1. This could be a season-altering win for the Volunteers. Friday had to have been the worst day of coach Bruce Pearl's tenure at the school -- he had to dismiss senior star Tyler Smith following an incident in which he and reserves Melvin Goins, Cameron Tatum and Brian Williams were arrested in a New Year's Day traffic stop for possessing handguns, marijuana and open alcohol, the news of which tainted the program's national image. I thought the Volunteers might go in the tank after losing Smith, their assist leader and primary playmaker, and with three key backups indefinitely suspended. Instead, on Sunday, they played inspired basketball, delivering one of the most meaningful wins in program history. Pearl and assistants Steve Forbes and Tony Jones were visibly relieved as they hugged each other after the buzzer sounded, and then went and saluted the home crowd for staying behind the team. While this upset wasn't entirely a heartwarming story -- Tennessee still has players facing weapons and drug charges, after all -- it was a message that this may not be a lost season in Knoxville.
2. Can the Vols sustain this level of post-scandal energy? In the short-term, teams tend to rally around the loss of a key player, and Tennessee certainly did that on Sunday, receiving a number of huge, unexpected performances from bit players. Senior point guard Bobby Maze had by far his best game of the season, dishing out eight assists against just two turnovers, and scoring 16 points. Sophomore forward Renaldo Woolridge, who'd previously been better-known as a rapper -- check out his Tip Off (College Game Time) YouTube -- jumped into the starting lineup in Smith's place and shot 4-of-6 from long range for a season-high 14 points. And freshman shooting guard Skylar McBee, a walk-on, delivered the dagger three-pointer in the final minute to become an improbable hero. The Vols will likely be ranked in the top 10 in Monday's polls, but can they stay there with a rotation that includes three walk-ons (McBee, Stephen Pearl and Josh Bone)?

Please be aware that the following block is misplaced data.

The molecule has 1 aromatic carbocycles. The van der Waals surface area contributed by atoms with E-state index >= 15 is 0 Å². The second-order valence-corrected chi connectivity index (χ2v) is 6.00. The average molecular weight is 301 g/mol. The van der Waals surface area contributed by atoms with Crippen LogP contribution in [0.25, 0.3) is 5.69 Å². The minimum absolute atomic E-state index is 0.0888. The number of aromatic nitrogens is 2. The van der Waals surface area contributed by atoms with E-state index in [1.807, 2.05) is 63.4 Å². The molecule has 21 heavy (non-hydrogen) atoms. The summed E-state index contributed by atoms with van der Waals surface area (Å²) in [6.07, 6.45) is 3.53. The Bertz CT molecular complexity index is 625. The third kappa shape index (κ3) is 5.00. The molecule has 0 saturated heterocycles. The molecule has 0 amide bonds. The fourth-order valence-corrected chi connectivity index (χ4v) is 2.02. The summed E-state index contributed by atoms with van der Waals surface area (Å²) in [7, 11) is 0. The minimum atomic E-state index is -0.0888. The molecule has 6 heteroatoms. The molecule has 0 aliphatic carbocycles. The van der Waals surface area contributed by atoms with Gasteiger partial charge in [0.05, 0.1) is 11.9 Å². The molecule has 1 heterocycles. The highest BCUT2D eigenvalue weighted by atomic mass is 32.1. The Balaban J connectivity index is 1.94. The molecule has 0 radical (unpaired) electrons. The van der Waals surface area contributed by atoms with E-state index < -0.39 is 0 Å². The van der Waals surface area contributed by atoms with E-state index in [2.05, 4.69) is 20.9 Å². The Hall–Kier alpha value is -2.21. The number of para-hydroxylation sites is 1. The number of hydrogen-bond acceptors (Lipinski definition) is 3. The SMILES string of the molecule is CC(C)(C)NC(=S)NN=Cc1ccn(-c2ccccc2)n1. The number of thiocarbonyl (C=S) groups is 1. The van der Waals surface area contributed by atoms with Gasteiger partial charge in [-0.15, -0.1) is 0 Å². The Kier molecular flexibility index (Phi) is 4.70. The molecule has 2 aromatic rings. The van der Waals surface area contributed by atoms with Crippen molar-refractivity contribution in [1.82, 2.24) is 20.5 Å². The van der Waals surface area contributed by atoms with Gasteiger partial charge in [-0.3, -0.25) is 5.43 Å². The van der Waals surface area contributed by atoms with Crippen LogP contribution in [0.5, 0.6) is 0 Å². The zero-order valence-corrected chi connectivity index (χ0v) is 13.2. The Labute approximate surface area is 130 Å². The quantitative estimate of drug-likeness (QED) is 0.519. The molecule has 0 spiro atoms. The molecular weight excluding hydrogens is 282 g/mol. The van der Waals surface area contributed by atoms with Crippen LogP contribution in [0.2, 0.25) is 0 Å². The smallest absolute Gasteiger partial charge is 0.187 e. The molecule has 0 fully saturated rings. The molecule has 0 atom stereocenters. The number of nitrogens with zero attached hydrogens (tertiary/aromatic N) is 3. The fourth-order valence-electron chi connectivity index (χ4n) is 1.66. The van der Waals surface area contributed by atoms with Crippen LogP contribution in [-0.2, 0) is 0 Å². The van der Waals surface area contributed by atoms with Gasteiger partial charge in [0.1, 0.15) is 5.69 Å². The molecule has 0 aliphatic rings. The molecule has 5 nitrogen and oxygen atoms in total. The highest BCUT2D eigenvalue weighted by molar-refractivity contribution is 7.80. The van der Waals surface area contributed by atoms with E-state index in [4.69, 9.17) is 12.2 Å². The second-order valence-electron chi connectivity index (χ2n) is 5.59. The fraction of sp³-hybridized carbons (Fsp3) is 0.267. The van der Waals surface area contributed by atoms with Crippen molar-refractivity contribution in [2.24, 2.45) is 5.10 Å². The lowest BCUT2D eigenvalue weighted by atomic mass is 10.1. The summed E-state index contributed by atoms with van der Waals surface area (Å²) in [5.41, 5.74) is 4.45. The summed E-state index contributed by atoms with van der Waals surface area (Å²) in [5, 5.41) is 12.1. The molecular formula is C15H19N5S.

3. My biggest concern regarding the Jayhawks is that they're severely under-using center Cole Aldrich. In a game where the Vols started a lineup with just one post player, 6-foot-9 power forward Wayne Chism, and then only had Chism on the floor for 19 minutes due to foul trouble, how can Aldrich take only five field-goal attempts? The preseason All-American played 30 minutes and had just five shots and two free-throw attempts, which is unacceptable.
4. Kansas' Morris twins, Marcus and Markieff, have been largely absent from the past two games. They combined for five points against Cornell and seven against Tennessee, after averaging a combined 17.9 on the season. Senior point guard Sherron Collins is still one of the better clutch players in the country, but KU isn't at its best when he's taking 20 shots to score 22 points, and not working the ball inside. I had speculated earlier this week that the Jayhawks were the elite team that would be least-vulnerable to zone defenses, but Pearl employed a 2-3 and watched the Jayhawks shoot just 7-for-27 from long range while failing to drive-and-dish to the Morrises or Aldrich.
5. Texas should be the new No. 1 on Monday. I imagine there will be an 80-20 or 70-30 split between the Longhorns and Kentucky in the next polls, with the edge going to Texas due to a slightly superior resume. Its neutral-court win over Pittsburgh from November looks better now that the Panthers are 3-0 in the Big East; the 'Horns have also beaten Michigan State and USC at home, and North Carolina on a semi-neutral court. Kentucky's body of work isn't bad -- it includes neutral wins over Stanford and UConn, and home wins over North Carolina and Louisville -- but the 'Cats will likely have to settle for No. 2, and hope the 'Horns falter on the road against Kansas State (on Jan. 18) or UConn (Jan. 23).